Regardless if the catching, battling, or skirmishing with fish is good or bad, I never try to sugar-coat the catching part of the adventure.
Today, Charlie and I went on our maiden voyage in his canoe, (which I think of as the USS Carpio), and it turned out to be much more of a learning than catching event - much more!
We didn't catch a carp.
Sure, there were carp to catch, but as it was today, we were right on top of them before we knew it. Yes... we spooked a lot of carp today with the canoe, or perhaps the oars, or perhaps with me wildly wielding my saber.
We learned some things however. The main thing we took away from today's experience is the time of day we chose to fish. The sun was absolutely impossible, casting a constant glare on the water. When it wasn't affecting us that way, it was directly in our eyes.
We also learned where the carp are holding... their homes if you will, and as it is with the both of us, especially Charlie, we make good mental notes. We also noted that the sink rate of our flies is going to have to be significant. If these carp are not surprised or attracted by the sudden offering... they will refuse the offering altogether.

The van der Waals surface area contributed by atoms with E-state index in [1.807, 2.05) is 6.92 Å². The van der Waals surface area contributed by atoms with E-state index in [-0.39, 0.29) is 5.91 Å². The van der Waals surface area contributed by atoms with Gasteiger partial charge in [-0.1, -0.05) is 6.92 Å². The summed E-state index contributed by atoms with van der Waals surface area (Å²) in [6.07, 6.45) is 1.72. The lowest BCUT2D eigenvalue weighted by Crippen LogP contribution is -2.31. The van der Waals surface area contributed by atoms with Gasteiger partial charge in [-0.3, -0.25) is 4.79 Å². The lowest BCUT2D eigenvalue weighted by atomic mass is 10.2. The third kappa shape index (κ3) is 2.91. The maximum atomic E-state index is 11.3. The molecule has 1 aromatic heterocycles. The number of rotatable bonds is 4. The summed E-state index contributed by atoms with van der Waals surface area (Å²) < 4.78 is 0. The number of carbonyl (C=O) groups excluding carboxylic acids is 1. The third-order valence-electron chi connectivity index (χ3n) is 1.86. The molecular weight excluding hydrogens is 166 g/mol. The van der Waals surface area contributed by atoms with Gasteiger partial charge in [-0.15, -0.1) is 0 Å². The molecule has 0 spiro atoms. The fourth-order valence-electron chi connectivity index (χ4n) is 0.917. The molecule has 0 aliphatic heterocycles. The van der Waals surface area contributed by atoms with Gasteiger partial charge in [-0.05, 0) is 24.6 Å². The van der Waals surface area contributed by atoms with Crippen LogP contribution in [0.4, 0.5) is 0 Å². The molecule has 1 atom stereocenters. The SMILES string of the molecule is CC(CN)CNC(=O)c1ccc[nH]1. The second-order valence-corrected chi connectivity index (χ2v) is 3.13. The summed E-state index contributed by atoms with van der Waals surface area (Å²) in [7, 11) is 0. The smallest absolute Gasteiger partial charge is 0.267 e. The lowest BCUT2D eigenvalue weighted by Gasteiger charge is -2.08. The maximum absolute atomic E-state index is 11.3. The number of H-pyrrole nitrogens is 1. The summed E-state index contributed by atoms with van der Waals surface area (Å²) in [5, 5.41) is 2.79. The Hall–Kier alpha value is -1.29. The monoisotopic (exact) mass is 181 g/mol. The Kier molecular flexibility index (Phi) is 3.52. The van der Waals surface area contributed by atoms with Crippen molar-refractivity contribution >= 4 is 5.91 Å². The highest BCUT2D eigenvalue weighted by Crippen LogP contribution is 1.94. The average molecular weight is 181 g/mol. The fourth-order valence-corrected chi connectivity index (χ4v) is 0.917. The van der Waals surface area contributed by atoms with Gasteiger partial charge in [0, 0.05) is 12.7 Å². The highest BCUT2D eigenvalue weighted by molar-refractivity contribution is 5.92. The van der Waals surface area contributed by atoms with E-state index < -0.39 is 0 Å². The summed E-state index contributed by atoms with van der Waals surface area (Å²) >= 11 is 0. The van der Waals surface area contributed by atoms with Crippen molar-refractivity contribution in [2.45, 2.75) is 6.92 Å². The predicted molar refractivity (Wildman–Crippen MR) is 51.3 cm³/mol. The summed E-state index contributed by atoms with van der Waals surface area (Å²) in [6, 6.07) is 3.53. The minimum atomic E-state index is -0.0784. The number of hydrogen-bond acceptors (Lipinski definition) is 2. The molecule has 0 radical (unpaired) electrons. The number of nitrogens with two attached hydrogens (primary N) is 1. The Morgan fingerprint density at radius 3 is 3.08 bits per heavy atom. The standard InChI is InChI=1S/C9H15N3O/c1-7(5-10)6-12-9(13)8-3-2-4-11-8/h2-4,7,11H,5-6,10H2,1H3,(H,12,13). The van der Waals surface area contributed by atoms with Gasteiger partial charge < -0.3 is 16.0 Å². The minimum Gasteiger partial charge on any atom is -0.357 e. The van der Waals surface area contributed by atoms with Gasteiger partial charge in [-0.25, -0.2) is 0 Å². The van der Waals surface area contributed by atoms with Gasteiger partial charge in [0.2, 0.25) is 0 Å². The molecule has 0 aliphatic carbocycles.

The trip itself was awesome! I thoroughly enjoy fishing with Charlie and fell in love with his canoe. Now... he may very well have a name for his canoe already - such as Gracie or Sophie or something... I didn't ask. Traveling the creek in a canoe with Charlie is a blast, and with me not being much of an oarsman the entire navigation system was left to Charlie. In having to do that chore I feel like Charlie probably was cheated on the fishing opportunities today.
We paddled upstream, then downstream, then back upstream, over to a slack water inlet, and then back downstream. We were all over the place... simply enjoying the time. However, with each passing minute we knew we were burning daylight, but we were waiting for that damn sun to sink below the tree line.
In the last hour on the water we found a significant sandbar we could actually wade. There's a lot of wade-able water on Guy Sandy, as far as being shallow, but unless you like to wade quicksand like mud, it's best to stay in the canoe.
On the sandbar we had our best opportunities to battle carp, but again we were losing light and it didn't take long to loose all possibility of seeing the carp.
We learned much today and have another trip planned - much earlier in the day, and somehow I figure we are going to battle carp that day.